Bush replacing government with corporations


Richard Moore

Original source URL:

February 4, 2007

In Washington, Contractors Take On Biggest Role Ever

WASHINGTON, Feb. 3 ‹ In June, short of people to process cases of incompetence 
and fraud by federal contractors, officials at the General Services 
Administration responded with what has become the government¹s reflexive answer 
to almost every problem.

They hired another contractor.

It did not matter that the company they chose, CACI International, had itself 
recently avoided a suspension from federal contracting; or that the work, 
delving into investigative files on other contractors, appeared to pose a 
conflict of interest; or that each person supplied by the company would cost 
taxpayers $104 an hour. Six CACI workers soon joined hundreds of other 
private-sector workers at the G.S.A., the government¹s management agency.

Without a public debate or formal policy decision, contractors have become a 
virtual fourth branch of government. On the rise for decades, spending on 
federal contracts has soared during the Bush administration, to about $400 
billion last year from $207 billion in 2000, fueled by the war in Iraq, domestic
security and Hurricane Katrina, but also by a philosophy that encourages 
outsourcing almost everything government does.

Contractors still build ships and satellites, but they also collect income taxes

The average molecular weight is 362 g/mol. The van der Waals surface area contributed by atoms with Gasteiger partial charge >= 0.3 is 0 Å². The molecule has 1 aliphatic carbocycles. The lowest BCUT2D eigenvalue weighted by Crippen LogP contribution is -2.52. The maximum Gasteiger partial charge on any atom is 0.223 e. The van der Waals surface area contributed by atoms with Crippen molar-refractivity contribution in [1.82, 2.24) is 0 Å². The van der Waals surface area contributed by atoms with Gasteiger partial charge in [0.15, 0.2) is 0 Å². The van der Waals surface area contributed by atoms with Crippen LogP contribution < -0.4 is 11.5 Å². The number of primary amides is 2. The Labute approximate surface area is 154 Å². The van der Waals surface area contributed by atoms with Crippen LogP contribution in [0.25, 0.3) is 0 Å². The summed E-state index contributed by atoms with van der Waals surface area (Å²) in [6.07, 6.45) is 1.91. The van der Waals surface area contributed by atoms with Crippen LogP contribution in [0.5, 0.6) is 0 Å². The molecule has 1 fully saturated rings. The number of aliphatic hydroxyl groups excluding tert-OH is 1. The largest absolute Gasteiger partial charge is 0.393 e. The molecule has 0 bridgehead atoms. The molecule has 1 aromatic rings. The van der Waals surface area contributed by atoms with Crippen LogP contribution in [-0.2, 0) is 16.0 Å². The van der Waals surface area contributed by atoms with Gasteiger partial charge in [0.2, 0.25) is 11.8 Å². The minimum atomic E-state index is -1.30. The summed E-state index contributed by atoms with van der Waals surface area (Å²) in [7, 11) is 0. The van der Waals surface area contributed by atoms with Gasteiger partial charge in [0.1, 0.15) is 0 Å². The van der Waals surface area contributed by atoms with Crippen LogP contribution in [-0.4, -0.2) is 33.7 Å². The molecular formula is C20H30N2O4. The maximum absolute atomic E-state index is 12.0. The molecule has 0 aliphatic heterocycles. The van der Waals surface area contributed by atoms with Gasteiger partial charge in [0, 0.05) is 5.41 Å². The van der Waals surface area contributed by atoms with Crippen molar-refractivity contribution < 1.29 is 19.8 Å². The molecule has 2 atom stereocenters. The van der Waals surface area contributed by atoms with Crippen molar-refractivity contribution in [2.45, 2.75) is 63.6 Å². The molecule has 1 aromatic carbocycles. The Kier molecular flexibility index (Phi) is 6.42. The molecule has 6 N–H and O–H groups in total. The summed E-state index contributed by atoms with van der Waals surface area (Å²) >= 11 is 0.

and work up agency budgets, fly pilotless spy aircraft and take the minutes at 
policy meetings on the war. They sit next to federal employees at nearly every 
agency; far more people work under contracts than are directly employed by the 
government. Even the government¹s online database for tracking contracts, the 
Federal Procurement Data System, has been outsourced (and is famously difficult 
to use).

The contracting explosion raises questions about propriety, cost and 
accountability that have long troubled watchdog groups and are coming under 
scrutiny from the Democratic majority in Congress. While flagrant cases of fraud
and waste make headlines, concerns go beyond outright wrongdoing. Among them:

¶Competition, intended to produce savings, appears to have sharply eroded. An 
analysis by The New York Times shows that fewer than half of all ³contract 
actions² ‹ new contracts and payments against existing contracts ‹ are now 
subject to full and open competition. Just 48 percent were competitive in 2005, 
down from 79 percent in 2001.

¶The most secret and politically delicate government jobs, like intelligence 
collection and budget preparation, are increasingly contracted out, despite 
regulations forbidding the outsourcing of ³inherently governmental² work. Scott 
Amey, general counsel at the Project on Government Oversight, a watchdog group, 
said allowing CACI workers to review other contractors captured in microcosm ³a 
government that¹s run by corporations.²

¶Agencies are crippled in their ability to seek low prices, supervise 
contractors and intervene when work goes off course because the number of 
government workers overseeing contracts has remained level as spending has shot